“I say violence is necessary. Violence is a part of America’s culture. It is as American as cherry pie.” — Jamil Abdullah Al-Amin, also known as H. Rap Brown.
America has been rooted in violence since our founding. We broke free from England violently and used violent means to expand our nation both geographically (the Mexican War, the Indian Wars, and the Spanish-American War) and economically (slavery).
The Louisiana Purchase and the purchase of Alaska from Russia uniquely expanded our borders through peaceful means.
We also have engaged in countless, unprovoked uses of force, military and otherwise, to preserve our way of life from enemies both real and perceived, intervening in their internal affairs, both in this hemisphere and far away (Vietnam and Iraq).
It was violence that tore us apart and nearly destroyed our country in the 1860s, and it was through violent means — lynchings and segregation — that the South enforced Jim Crow laws after the Civil War.
For those of us who grew up in the 1960s and ‘70s, Martin Luther King and the Civil Rights movement stood out because they sought to achieve change through peaceful means at a time when self-described revolutionary groups brought domestic violence to our TV screens with bombings and other acts of violence.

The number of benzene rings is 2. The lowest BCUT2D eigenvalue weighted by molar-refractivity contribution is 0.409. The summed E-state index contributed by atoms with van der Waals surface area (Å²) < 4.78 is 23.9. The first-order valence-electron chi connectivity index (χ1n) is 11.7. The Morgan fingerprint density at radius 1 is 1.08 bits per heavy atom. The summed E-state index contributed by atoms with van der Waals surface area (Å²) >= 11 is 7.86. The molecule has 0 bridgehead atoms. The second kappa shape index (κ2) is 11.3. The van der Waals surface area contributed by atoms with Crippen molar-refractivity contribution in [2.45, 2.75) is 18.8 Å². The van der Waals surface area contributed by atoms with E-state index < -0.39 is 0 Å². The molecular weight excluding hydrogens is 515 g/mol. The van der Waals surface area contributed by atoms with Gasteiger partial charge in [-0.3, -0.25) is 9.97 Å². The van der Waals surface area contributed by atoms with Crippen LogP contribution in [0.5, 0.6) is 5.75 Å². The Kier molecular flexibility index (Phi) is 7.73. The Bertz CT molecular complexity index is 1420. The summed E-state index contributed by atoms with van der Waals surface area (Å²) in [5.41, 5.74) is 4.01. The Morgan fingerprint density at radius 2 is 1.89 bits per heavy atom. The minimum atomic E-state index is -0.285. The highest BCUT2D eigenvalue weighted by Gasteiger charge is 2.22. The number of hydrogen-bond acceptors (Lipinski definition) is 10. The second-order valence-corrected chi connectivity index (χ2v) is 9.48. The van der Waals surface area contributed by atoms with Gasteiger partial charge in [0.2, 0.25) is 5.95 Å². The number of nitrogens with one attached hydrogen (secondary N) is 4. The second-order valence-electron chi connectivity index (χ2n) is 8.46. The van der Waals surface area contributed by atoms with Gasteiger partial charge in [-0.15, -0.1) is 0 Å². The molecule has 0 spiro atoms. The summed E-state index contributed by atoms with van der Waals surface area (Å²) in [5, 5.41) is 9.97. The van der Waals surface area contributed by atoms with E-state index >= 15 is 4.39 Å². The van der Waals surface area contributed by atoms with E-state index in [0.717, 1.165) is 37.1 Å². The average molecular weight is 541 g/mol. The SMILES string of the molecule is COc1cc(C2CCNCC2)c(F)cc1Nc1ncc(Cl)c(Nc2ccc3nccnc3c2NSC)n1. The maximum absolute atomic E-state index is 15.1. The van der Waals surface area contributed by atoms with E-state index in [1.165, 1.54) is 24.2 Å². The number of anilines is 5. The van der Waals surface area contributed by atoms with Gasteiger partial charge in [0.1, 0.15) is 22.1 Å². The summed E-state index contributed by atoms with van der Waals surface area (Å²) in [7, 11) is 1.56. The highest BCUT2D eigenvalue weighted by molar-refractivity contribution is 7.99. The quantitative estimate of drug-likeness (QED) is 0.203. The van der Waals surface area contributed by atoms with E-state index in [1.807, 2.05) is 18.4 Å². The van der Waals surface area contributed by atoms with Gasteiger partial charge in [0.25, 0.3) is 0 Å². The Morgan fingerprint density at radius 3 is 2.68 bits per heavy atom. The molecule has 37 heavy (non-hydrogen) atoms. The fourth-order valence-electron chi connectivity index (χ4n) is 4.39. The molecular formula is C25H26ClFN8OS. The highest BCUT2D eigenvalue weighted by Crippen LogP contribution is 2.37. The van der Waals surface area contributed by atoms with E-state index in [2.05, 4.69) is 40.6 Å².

But throughout our history and despite our legacy of violence, we had leaders who understood that violence — military and otherwise — could sow the seeds of our own destruction.
From George Washington, who in his farewell address stated, “Observe good faith and justice towards all nations; cultivate peace and harmony with all,” to Abraham Lincoln, “We are not enemies, but friends. We must not be enemies. Though passion may have strained, it must not break our bonds of affection. The mystic chords of memory will swell when again touched, as surely they will be, by the better angels of our nature,” to Dwight Eisenhower, “In the councils of government, we must guard against the acquisition of unwarranted influence, whether sought or unsought, by the military-industrial complex,” our wisest and greatest leaders have warned us of the perils of disunity at home and military ventures abroad.
The White Nationalist movement plaguing our nation today actively preaches violence as a means of overthrowing our government and ending our way of life as we know it.
They are not Americans, for they do not accept Jefferson’s ideal that, “All men are created equal.”
The massacre in El Paso this weekend was the latest example of what happens when our leaders fail to stand up for our founding principles and fail to enact common-sense laws that would limit the damage they can inflict.
The America as we have known it for the past 231 years is falling apart, little by little. The only question now is whether we have reached the breaking point or whether we still have the time — and the will — to repair the damage and save us from ourselves.